I have seen the Reverend Birnie come off the stage at 11:30 at night shouting 'it's ower lang, it's ower lang'. I see in the paper that I am going to talk about the Buchan Dominie who spent his life in this part of the world collecting folksong. And in a way I'm going to disappoint you because in some respects that description is a load of nonsense. The first thing to realise about Gavin Greig, and the thing that they said in his obituary, in his service, his funeral service, was that he was an outsider. He didn't come from Buchan, wasn't a Buchan man, although he'd Buchan ancestors, and to the end of his days he wasn't allowed to join the Buchan Society because they said he wasn't from Buchan. And that I think makes his achievement all the more important. He was born in 1856 in Parkhill near Dyce, and his father was a forester in the estate of Parkhill there. And it's an important time, because when he was about four or five years old he watched the first train go past in the railway network that was to open up all of the North East of Scotland and beyond. The point I'd like to make about Gavin Greig, that he was born into a period which we tend to look back on as being a golden age of stability and quietness and peace, with the roses round the door and this sort of thing. Whereas in fact it was one of the most exciting, the most tumultuous periods in the history of this country and this part of the world, that ever there was. The railways had arrived and opened up the whole of the North East. There was a huge newspaper explosion between about 1880 and about 1914, there was forty newspapers published in this area alone. The great herring industry took off round the coast, and brought wealth and prosperity and employment. And everything was changing. When Greig started off there was horse and cart. When he died the flying machine was in the air overhead. So, I want to give you the impression not a quiet rural past, but of a man who was born into an era in which there was change, continuous change, all around. Not one thing that he looked at out of his bedroom window at Whitehills, New Deer, not one thing had been there when his father was a boy. It had all changed. Everything was on the move.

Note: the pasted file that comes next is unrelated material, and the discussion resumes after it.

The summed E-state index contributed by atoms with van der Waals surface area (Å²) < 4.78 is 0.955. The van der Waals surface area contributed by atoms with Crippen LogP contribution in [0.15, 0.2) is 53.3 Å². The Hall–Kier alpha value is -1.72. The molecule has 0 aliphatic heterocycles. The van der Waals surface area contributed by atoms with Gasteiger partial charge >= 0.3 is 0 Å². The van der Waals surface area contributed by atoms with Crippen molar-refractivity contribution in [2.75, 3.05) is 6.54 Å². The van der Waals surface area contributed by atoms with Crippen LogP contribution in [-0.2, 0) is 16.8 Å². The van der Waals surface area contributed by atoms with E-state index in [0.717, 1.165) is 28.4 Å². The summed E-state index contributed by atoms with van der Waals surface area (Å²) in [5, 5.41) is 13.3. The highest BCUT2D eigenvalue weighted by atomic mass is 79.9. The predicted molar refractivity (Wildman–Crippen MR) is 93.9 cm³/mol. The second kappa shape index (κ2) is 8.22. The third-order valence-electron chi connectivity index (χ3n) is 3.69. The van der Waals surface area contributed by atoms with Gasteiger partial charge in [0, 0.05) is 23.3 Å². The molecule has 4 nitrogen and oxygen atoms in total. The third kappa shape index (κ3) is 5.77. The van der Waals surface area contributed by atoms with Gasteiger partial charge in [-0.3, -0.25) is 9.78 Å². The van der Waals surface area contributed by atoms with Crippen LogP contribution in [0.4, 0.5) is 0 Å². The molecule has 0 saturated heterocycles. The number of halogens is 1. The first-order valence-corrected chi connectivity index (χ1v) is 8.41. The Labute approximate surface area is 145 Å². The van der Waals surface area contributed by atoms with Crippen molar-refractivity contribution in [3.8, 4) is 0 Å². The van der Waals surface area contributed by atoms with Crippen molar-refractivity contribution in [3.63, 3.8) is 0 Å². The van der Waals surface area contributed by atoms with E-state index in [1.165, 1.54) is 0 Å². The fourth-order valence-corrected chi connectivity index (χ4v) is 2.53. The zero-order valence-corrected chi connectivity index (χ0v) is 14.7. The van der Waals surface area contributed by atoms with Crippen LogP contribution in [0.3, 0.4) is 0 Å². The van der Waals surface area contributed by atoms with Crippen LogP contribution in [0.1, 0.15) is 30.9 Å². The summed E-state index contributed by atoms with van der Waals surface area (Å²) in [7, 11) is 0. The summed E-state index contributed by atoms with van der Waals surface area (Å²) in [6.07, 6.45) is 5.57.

As I say, born in 1856, which is just about the beginning of the big changes that took place. He was brought up, educated in Dyce, and then about the age of 15 he went into the University Bursary competition and got I think 20th place. Not bad going. But he decided to wait another year and the next year he got fourth place in the University Bursary competition--one of the fiercest competitions in the whole of Scotland. And this enabled him to go to University, to study an Arts degree for four years. And then when he came out he went surprisingly enough--well not surprisingly for the time because it was the top job--he went to train for the Ministry. But half way through this he gave it up, got married, looked around for jobs--took a while to get a job or two--but at the age of 23 he got the headmastership of a little school, little board school at Whitehill, New Deer.

Now, I want to again give you a different perspective. This was not a little, tootie, sixpenny, out of the way school in the back of beyond. Because the North East of Scotland at that time, and even now, was unique because there had been changes taking place, not only in education. There was an act in 1872 which changed education dramatically, giving education to everyone. But earlier than that in the North East there was a benefactor called Dick, who had decided to put enough money into the North East virtually to double the salary of any teacher that could pass, not only the entrance exams, but the constant inspections that took place. And this meant that in the North East of Scotland the men that start the country schools were of the very highest character. And on the short leet for the school for Whitehill that Gavin Greig was on, there was men from Inverness, almost as far away down as Newcastle, trying to get the job. So I want to emphasise this was not a wee school at the back of beyond, this is one of the best jobs in Scotland, and in fact one of the best jobs in Britain.

Now Gavin Greig, age of 23 mind you--arrived at Whitehill in the worst winter in living memory and one of the worst winters for the winters to come, with a wife, new baby. A fairly run down school. The previous headmaster had got out before he was sacked, he was virtually alcoholic. But Greig took over. It was his second choice of job. Both his parents, and at least one of his sisters was to die very shortly afterwards. It can't have been a good time for him, it can't have been a sort of job in which--well it could have been the sort of job in which he could have sat down, done next to nothing, turned alcoholic, depressed, the like. But for the next 25 years, Greig set to and made his school one of the best in Scotland. The ordinary Inspectors, as well as the Dick's Inspectors, in their reports they say this is one of the best schools we have every been to. And he not only transformed it from the point of view of the children's education, but he introduced music, singing and a whole number of very modern ideas as well. So for the next 25 years, and in the second half I'm going to talk about what he did during those next 25 years. He transformed the school.